Jesus’ teachings were always confirmed by His actions, and His ministry of healing (salvation) affirmed what He preached. His was a ministry of restoration, which made human beings wholesome in body, spirit, and mind. Jesus came to reveal God’s character to the fallen human race, and by doing so, He made possible the restoration of the image of God in His creatures.
When the needs of both church members and nonmembers are met, when we become neighbors to the poor and attend to their needs, when we see the hungry and thirsty and feed them, when we clothe the naked and visit the imprisoned, then the members of the body of Christ have true fellowship with God and with one another. This fellowship demonstrates that we are no longer selfish but can share together and live out a life that testifies to a true and pure religion and life, the life of Christ.
The apostle Paul encouraged mission to the neighbor by urging church members to do good to all people, especially to those who belong to the family of believers (Gal. 6:10). But Paul also had a broader view of this mission of compassion to the neighbor, who included even our enemies: “ ‘If your enemy is hungry, feed him; if he is thirsty, give him a drink’ ” (Rom. 12:20, NKJV).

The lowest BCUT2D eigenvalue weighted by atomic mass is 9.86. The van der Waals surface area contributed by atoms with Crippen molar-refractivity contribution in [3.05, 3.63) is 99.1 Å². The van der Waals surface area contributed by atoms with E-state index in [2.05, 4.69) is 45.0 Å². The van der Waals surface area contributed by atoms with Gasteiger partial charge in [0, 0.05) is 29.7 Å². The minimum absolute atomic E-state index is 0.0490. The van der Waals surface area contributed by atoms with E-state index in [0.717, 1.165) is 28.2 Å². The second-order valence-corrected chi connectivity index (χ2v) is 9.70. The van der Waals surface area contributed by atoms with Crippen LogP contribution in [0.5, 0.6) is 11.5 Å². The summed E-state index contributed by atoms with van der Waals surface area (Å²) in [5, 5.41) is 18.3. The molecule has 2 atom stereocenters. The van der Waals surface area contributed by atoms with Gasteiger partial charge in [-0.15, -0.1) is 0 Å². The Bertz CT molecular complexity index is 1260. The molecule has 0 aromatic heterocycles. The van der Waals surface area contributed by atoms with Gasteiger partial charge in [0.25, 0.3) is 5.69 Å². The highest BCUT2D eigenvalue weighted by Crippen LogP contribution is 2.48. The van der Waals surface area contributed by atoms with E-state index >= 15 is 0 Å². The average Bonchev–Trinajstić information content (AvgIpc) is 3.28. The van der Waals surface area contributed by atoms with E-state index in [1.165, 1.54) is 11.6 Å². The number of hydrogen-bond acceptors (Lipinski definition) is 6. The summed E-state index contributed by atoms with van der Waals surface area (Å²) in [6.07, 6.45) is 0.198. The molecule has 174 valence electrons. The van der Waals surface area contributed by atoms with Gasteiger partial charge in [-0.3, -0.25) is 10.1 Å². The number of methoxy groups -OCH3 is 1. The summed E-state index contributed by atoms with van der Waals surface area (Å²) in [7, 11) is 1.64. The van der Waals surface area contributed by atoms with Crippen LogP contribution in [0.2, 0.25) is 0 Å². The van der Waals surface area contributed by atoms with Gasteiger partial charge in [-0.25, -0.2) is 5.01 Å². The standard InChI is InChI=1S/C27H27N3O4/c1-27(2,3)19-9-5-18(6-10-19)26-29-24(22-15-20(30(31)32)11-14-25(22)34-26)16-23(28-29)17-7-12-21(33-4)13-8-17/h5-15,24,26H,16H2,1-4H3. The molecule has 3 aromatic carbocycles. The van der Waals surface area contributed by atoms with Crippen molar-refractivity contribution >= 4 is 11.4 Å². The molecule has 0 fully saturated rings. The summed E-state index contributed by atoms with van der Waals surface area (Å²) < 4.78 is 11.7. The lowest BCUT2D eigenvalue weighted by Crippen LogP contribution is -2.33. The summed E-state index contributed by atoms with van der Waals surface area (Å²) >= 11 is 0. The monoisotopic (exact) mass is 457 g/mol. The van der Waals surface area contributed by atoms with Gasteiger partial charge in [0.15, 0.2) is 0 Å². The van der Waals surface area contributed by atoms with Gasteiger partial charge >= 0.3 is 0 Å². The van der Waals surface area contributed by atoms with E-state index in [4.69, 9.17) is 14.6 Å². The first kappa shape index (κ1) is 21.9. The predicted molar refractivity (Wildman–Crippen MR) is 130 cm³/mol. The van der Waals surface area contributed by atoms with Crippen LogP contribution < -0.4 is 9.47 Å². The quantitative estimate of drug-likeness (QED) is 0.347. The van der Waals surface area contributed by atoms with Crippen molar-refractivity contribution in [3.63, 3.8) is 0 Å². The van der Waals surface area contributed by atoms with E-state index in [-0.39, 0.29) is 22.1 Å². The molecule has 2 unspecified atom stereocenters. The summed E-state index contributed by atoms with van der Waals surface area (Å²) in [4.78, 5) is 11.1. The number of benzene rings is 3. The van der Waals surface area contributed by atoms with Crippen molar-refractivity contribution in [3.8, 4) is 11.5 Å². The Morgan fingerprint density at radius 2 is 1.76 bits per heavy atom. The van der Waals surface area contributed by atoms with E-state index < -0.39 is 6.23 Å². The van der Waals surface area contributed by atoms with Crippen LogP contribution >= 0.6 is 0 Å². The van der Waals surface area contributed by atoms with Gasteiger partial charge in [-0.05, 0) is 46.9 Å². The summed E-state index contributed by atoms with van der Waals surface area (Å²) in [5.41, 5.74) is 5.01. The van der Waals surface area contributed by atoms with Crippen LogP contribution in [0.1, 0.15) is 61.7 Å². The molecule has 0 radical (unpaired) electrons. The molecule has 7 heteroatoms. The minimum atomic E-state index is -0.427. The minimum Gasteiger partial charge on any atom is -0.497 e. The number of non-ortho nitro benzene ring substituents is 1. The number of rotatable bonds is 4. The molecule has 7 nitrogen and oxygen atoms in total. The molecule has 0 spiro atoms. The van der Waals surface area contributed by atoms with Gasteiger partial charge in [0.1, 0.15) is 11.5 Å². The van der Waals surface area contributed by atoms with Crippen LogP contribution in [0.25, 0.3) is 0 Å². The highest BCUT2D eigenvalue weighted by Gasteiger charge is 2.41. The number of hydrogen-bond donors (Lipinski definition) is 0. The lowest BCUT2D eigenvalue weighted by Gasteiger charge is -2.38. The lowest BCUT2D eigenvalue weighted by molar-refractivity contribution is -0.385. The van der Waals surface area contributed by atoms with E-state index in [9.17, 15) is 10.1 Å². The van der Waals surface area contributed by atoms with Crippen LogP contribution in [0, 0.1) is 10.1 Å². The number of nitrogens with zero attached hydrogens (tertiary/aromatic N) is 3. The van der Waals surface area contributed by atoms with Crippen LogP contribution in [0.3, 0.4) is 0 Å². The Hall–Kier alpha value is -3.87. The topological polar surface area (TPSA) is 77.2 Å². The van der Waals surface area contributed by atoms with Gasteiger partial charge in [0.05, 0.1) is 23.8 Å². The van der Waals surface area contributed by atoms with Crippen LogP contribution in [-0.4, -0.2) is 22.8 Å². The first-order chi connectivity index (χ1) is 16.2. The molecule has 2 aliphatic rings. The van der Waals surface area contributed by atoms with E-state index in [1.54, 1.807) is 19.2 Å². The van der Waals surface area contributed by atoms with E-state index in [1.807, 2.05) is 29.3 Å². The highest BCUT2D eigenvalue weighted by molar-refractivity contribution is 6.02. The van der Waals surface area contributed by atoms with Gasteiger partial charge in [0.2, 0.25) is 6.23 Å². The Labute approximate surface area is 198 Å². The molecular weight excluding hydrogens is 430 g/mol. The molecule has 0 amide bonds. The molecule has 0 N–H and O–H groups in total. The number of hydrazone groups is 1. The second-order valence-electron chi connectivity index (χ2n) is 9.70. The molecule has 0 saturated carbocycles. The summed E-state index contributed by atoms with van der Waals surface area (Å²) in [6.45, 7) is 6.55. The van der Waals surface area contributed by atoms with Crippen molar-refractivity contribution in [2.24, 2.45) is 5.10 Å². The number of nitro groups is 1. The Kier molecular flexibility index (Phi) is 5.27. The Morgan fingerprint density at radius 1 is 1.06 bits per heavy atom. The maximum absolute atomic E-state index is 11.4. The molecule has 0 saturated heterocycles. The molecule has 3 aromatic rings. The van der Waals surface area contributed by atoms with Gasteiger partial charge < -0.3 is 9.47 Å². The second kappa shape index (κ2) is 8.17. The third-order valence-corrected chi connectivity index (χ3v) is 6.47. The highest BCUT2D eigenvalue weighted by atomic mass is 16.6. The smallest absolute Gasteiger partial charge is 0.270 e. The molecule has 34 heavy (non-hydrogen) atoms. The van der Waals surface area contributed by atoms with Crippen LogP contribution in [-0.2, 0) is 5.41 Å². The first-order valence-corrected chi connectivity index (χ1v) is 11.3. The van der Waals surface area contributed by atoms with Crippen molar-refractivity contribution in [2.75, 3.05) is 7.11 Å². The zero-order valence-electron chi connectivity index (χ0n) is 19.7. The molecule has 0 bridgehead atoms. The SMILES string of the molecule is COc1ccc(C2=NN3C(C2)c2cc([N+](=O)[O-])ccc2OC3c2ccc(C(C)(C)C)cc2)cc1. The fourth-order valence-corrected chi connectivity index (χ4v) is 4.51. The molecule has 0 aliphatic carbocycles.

How can the whole gospel of Jesus Christ—a gospel that is able to heal and to save, to protect and to restore—transform our neighbors into heirs of God’s kingdom? We believe that this transformation is work, or ministry, that must be done through the power of God’s Spirit, in order that many persons might receive the graces of Christ’s gospel and be transformed into His likeness for the benefit of families, communities, and nations for the glory of God. What a difference it would make if we would all be intentionally committed to this ministry.
Most important, who is Jesus Christ for us today? What does this question mean in practical terms?
“Real charity helps men to help themselves. If one comes to our door and asks for food, we should not turn him away hungry; his poverty may be the result of misfortune. But true beneficence means more than mere gifts. It means a genuine interest in the welfare of others. We should seek to understand the needs of the poor and distressed, and to give them the help that will benefit them most. To give thought and time and personal effort costs far more than merely to give money. But it is the truest charity.”—Ellen G. White, The Ministry of Healing, p. 195.